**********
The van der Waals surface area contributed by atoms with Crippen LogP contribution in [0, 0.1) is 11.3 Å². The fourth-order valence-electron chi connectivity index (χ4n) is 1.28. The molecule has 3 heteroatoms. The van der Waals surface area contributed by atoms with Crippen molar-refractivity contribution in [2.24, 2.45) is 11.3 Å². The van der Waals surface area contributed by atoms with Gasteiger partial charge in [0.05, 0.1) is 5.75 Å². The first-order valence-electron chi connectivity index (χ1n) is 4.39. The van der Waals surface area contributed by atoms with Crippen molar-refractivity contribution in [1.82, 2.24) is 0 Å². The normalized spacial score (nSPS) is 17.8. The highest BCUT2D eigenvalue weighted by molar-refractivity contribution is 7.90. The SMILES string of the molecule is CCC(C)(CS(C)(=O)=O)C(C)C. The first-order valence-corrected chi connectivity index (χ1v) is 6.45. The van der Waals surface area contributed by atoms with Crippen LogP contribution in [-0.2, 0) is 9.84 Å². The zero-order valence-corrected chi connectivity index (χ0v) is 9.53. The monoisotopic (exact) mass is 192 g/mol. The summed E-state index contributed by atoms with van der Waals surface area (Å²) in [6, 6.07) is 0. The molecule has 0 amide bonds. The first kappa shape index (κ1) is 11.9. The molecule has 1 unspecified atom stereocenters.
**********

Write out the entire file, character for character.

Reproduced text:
The van der Waals surface area contributed by atoms with Crippen LogP contribution in [0, 0.1) is 11.3 Å². The fourth-order valence-electron chi connectivity index (χ4n) is 1.28. The molecule has 3 heteroatoms. The van der Waals surface area contributed by atoms with Crippen molar-refractivity contribution in [2.24, 2.45) is 11.3 Å². The van der Waals surface area contributed by atoms with Gasteiger partial charge in [0.05, 0.1) is 5.75 Å². The first-order valence-electron chi connectivity index (χ1n) is 4.39. The van der Waals surface area contributed by atoms with Crippen molar-refractivity contribution in [1.82, 2.24) is 0 Å². The normalized spacial score (nSPS) is 17.8. The highest BCUT2D eigenvalue weighted by molar-refractivity contribution is 7.90. The SMILES string of the molecule is CCC(C)(CS(C)(=O)=O)C(C)C. The first-order valence-corrected chi connectivity index (χ1v) is 6.45. The van der Waals surface area contributed by atoms with Crippen LogP contribution in [-0.2, 0) is 9.84 Å². The zero-order valence-corrected chi connectivity index (χ0v) is 9.53. The monoisotopic (exact) mass is 192 g/mol. The summed E-state index contributed by atoms with van der Waals surface area (Å²) in [6, 6.07) is 0. The molecule has 0 amide bonds. The first kappa shape index (κ1) is 11.9. The molecule has 1 unspecified atom stereocenters.